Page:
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Credit Missteps – How their effect on FICO scores vary

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You may run into financial difficulties that impact your FICO score. Some difficulties may change your score by a small amount, others can drop your score significantly. What your score was before the difficulty appeared on your credit report also can make a difference.

Here is a comparison of the impact that credit problems can have on the FICO scores of two different people: Alex and Benecia. Note that their initial FICO scores are 100 points apart.

First, let’s give you a general snapshot of Alex’s and Benecia’s credit profiles:

Alex has a FICO score of 680 and: Benecia has a FICO score of 780 and:
Has six credit accounts, including several active credit cards, an active auto loan, a mortgage, and a student loan Has ten credit accounts, including several active credit cards, an active auto loan, a mortgage and a student loan
An eight-year credit history A fifteen-year credit history
Moderate utilization on his credit card accounts (his balances are 40-50% of his limits) Low utilization on her credit card accounts (her balances are 15-25% of her limits)
Two reported delinquencies: a 90-day delinquency two years ago on a credit card account, and an isolated 30-day delinquency on his auto loan a year ago Never has missed a payment on any credit obligation
Has no accounts in collections and no adverse public records on file Has no adverse public records on file
Alex Benecia
Current FICO score 680 780
Score after one of these is added to credit report:
Maxing out a credit card 650-670 735-755
A 30-day delinquency 600-620 670-690
Settling a credit card debt 615-635 655-675
Foreclosure 575-595 620-640
Bankruptcy 530-550 540-560

As you can see, maxing out a credit card has the smallest impact of these credit missteps. Declaring bankruptcy has the biggest impact to their scores. For someone like Benecia with a high FICO score of 780, declaring bankruptcy could lower her score by as much as 240 points. That’s because the FICO scoring model generally gives the most weight to payment history when calculating the score, and bankruptcy is included in one’s payment history. Also, a bankruptcy often involves more than one credit account, compared with a foreclosure which often involves just a single account.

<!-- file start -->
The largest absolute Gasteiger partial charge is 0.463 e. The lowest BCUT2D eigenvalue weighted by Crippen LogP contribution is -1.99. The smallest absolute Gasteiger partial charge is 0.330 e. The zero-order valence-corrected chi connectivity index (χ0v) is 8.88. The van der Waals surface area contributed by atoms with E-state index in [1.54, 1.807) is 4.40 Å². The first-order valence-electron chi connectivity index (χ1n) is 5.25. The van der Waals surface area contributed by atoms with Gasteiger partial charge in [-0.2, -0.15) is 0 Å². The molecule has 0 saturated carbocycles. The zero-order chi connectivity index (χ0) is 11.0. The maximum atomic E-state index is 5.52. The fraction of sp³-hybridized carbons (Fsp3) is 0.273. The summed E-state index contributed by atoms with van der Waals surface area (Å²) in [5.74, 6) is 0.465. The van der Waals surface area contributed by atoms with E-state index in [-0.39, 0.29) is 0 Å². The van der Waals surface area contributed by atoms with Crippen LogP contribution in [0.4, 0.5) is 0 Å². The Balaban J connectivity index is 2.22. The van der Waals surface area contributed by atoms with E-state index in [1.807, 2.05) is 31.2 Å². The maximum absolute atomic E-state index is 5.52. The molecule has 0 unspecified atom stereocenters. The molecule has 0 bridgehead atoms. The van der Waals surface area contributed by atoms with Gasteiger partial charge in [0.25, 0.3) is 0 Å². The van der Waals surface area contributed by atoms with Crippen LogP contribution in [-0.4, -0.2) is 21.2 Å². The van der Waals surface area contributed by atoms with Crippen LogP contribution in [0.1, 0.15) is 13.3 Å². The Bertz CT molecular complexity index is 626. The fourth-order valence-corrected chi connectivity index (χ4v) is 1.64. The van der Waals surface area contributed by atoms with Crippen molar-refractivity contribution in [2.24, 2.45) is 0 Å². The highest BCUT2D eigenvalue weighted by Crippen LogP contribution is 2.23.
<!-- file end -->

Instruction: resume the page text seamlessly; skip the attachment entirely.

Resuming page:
High scores can fall farther. Notice that Benecia would lose more points for each misstep than would Alex, even though her FICO score starts out 100 points higher. That’s because Alex’s lower score of 680 already reflects his riskier past behavior. So the addition of one more indicator of increased risk on his credit report is not quite as significant to his score as it is for Benecia.

Settling a credit card debt is the third credit problem listed. It means that the lender agrees to accept less than the amount owed on the account. A settled account indicates a higher level of risk and typically happens only when an account is overdue. So in Benecia’s case, to help make the debt settlement plausible we also added a 30-day delinquency to her credit report. Her new score reflects both changes. Alex’s credit report already included a recent delinquency.

Are you more like Alex or Benecia? Many different combinations of information on a credit report can produce a FICO score of 680 or 780. Depending on what’s on your own credit report, your credit score experience may vary from that of Alex or Benecia. By taking a look at your own credit report and comparing it to the profile of Alex and Benecia, you might be able to learn what to expect if you happen to encounter a credit misstep.